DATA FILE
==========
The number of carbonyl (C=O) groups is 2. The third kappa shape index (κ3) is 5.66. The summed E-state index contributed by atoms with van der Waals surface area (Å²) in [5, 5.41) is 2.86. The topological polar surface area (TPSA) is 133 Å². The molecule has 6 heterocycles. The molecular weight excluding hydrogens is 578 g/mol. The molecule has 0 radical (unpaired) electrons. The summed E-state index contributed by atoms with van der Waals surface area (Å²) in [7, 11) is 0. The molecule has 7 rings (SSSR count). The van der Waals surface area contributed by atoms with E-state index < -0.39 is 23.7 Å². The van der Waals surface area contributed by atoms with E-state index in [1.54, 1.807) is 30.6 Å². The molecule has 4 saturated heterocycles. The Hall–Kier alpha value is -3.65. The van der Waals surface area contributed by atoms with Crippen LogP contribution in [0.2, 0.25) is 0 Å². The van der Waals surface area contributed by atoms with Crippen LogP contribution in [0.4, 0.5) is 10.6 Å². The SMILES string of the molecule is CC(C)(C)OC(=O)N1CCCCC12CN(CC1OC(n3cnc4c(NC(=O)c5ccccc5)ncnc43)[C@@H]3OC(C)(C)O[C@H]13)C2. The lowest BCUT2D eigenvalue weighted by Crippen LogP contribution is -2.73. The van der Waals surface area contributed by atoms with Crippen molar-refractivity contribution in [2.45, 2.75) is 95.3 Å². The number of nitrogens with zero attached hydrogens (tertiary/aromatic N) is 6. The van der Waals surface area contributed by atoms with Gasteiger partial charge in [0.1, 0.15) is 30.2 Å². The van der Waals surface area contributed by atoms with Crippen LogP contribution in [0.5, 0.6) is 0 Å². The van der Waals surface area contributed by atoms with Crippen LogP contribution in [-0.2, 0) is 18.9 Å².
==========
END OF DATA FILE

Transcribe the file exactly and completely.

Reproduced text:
The number of carbonyl (C=O) groups is 2. The third kappa shape index (κ3) is 5.66. The summed E-state index contributed by atoms with van der Waals surface area (Å²) in [5, 5.41) is 2.86. The topological polar surface area (TPSA) is 133 Å². The molecule has 6 heterocycles. The molecular weight excluding hydrogens is 578 g/mol. The molecule has 0 radical (unpaired) electrons. The summed E-state index contributed by atoms with van der Waals surface area (Å²) in [7, 11) is 0. The molecule has 7 rings (SSSR count). The van der Waals surface area contributed by atoms with E-state index < -0.39 is 23.7 Å². The van der Waals surface area contributed by atoms with E-state index in [1.54, 1.807) is 30.6 Å². The molecule has 4 saturated heterocycles. The Hall–Kier alpha value is -3.65. The van der Waals surface area contributed by atoms with Crippen LogP contribution in [0.2, 0.25) is 0 Å². The van der Waals surface area contributed by atoms with Crippen LogP contribution in [0.4, 0.5) is 10.6 Å². The SMILES string of the molecule is CC(C)(C)OC(=O)N1CCCCC12CN(CC1OC(n3cnc4c(NC(=O)c5ccccc5)ncnc43)[C@@H]3OC(C)(C)O[C@H]13)C2. The lowest BCUT2D eigenvalue weighted by Crippen LogP contribution is -2.73. The van der Waals surface area contributed by atoms with Crippen molar-refractivity contribution in [2.45, 2.75) is 95.3 Å². The number of nitrogens with zero attached hydrogens (tertiary/aromatic N) is 6. The van der Waals surface area contributed by atoms with Gasteiger partial charge in [0.1, 0.15) is 30.2 Å². The van der Waals surface area contributed by atoms with Crippen LogP contribution in [0.5, 0.6) is 0 Å². The van der Waals surface area contributed by atoms with Crippen LogP contribution in [-0.2, 0) is 18.9 Å².